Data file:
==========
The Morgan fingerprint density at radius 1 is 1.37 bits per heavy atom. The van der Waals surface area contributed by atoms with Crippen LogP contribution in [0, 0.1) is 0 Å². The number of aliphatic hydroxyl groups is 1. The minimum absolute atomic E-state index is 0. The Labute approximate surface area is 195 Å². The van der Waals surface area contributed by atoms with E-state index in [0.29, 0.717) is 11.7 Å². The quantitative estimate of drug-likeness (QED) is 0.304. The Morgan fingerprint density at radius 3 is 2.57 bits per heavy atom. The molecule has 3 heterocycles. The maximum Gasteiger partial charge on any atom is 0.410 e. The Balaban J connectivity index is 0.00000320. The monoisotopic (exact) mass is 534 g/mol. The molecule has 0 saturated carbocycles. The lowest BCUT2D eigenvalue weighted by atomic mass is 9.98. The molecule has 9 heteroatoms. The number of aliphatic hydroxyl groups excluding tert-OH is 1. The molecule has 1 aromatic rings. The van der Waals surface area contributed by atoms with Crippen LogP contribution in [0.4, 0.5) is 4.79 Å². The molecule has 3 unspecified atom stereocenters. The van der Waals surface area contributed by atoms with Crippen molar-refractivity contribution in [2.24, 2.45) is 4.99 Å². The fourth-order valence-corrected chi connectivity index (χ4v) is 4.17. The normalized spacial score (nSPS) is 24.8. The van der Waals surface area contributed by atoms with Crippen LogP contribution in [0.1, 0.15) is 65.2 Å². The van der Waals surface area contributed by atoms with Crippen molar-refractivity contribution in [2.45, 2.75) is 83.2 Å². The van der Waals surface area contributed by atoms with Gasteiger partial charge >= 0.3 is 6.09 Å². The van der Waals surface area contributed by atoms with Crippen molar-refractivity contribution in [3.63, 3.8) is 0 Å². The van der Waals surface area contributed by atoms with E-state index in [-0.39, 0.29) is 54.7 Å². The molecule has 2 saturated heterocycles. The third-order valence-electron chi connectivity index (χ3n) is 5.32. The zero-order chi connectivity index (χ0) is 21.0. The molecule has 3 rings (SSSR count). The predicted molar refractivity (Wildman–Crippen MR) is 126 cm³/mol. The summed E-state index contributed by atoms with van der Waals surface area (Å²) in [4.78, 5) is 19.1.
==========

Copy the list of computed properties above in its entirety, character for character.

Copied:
The Morgan fingerprint density at radius 1 is 1.37 bits per heavy atom. The van der Waals surface area contributed by atoms with Crippen LogP contribution in [0, 0.1) is 0 Å². The number of aliphatic hydroxyl groups is 1. The minimum absolute atomic E-state index is 0. The Labute approximate surface area is 195 Å². The van der Waals surface area contributed by atoms with E-state index in [0.29, 0.717) is 11.7 Å². The quantitative estimate of drug-likeness (QED) is 0.304. The Morgan fingerprint density at radius 3 is 2.57 bits per heavy atom. The molecule has 3 heterocycles. The maximum Gasteiger partial charge on any atom is 0.410 e. The Balaban J connectivity index is 0.00000320. The monoisotopic (exact) mass is 534 g/mol. The molecule has 0 saturated carbocycles. The lowest BCUT2D eigenvalue weighted by atomic mass is 9.98. The molecule has 9 heteroatoms. The number of aliphatic hydroxyl groups excluding tert-OH is 1. The molecule has 1 aromatic rings. The van der Waals surface area contributed by atoms with Crippen LogP contribution in [0.4, 0.5) is 4.79 Å². The molecule has 3 unspecified atom stereocenters. The van der Waals surface area contributed by atoms with Crippen molar-refractivity contribution in [2.24, 2.45) is 4.99 Å². The fourth-order valence-corrected chi connectivity index (χ4v) is 4.17. The normalized spacial score (nSPS) is 24.8. The van der Waals surface area contributed by atoms with Crippen LogP contribution in [0.1, 0.15) is 65.2 Å². The van der Waals surface area contributed by atoms with Crippen molar-refractivity contribution in [2.45, 2.75) is 83.2 Å². The van der Waals surface area contributed by atoms with Gasteiger partial charge >= 0.3 is 6.09 Å². The van der Waals surface area contributed by atoms with Crippen molar-refractivity contribution in [3.63, 3.8) is 0 Å². The van der Waals surface area contributed by atoms with E-state index in [-0.39, 0.29) is 54.7 Å². The molecule has 2 saturated heterocycles. The third-order valence-electron chi connectivity index (χ3n) is 5.32. The zero-order chi connectivity index (χ0) is 21.0. The molecule has 3 rings (SSSR count). The predicted molar refractivity (Wildman–Crippen MR) is 126 cm³/mol. The summed E-state index contributed by atoms with van der Waals surface area (Å²) in [4.78, 5) is 19.1.